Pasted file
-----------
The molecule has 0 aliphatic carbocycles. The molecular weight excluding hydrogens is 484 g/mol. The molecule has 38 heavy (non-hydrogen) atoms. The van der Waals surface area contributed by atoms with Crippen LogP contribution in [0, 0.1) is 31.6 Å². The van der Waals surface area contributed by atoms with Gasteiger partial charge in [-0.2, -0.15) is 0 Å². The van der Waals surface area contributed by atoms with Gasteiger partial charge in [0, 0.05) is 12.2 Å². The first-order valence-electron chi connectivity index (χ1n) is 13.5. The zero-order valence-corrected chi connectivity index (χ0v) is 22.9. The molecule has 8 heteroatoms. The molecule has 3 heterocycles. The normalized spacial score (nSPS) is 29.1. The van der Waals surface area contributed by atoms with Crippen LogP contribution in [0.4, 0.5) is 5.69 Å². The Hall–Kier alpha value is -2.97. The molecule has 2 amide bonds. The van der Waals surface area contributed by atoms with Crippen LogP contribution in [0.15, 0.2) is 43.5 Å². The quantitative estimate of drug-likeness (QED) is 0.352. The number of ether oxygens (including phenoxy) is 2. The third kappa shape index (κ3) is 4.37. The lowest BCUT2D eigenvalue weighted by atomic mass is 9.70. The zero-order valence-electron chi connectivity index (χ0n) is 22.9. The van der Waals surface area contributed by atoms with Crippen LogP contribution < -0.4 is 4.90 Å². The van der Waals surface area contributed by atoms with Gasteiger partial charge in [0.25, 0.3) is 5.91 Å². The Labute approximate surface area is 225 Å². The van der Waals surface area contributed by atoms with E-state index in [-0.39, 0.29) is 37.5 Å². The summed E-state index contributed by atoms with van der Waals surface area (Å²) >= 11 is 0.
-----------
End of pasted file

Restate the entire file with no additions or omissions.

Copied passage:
The molecule has 0 aliphatic carbocycles. The molecular weight excluding hydrogens is 484 g/mol. The molecule has 38 heavy (non-hydrogen) atoms. The van der Waals surface area contributed by atoms with Crippen LogP contribution in [0, 0.1) is 31.6 Å². The van der Waals surface area contributed by atoms with Gasteiger partial charge in [-0.2, -0.15) is 0 Å². The van der Waals surface area contributed by atoms with Gasteiger partial charge in [0, 0.05) is 12.2 Å². The first-order valence-electron chi connectivity index (χ1n) is 13.5. The zero-order valence-corrected chi connectivity index (χ0v) is 22.9. The molecule has 8 heteroatoms. The molecule has 3 heterocycles. The normalized spacial score (nSPS) is 29.1. The van der Waals surface area contributed by atoms with Crippen LogP contribution in [0.4, 0.5) is 5.69 Å². The Hall–Kier alpha value is -2.97. The molecule has 2 amide bonds. The van der Waals surface area contributed by atoms with Crippen LogP contribution in [0.15, 0.2) is 43.5 Å². The quantitative estimate of drug-likeness (QED) is 0.352. The number of ether oxygens (including phenoxy) is 2. The third kappa shape index (κ3) is 4.37. The lowest BCUT2D eigenvalue weighted by atomic mass is 9.70. The zero-order valence-electron chi connectivity index (χ0n) is 22.9. The van der Waals surface area contributed by atoms with Crippen LogP contribution < -0.4 is 4.90 Å². The van der Waals surface area contributed by atoms with Gasteiger partial charge in [0.25, 0.3) is 5.91 Å². The Labute approximate surface area is 225 Å². The van der Waals surface area contributed by atoms with E-state index in [-0.39, 0.29) is 37.5 Å². The summed E-state index contributed by atoms with van der Waals surface area (Å²) >= 11 is 0.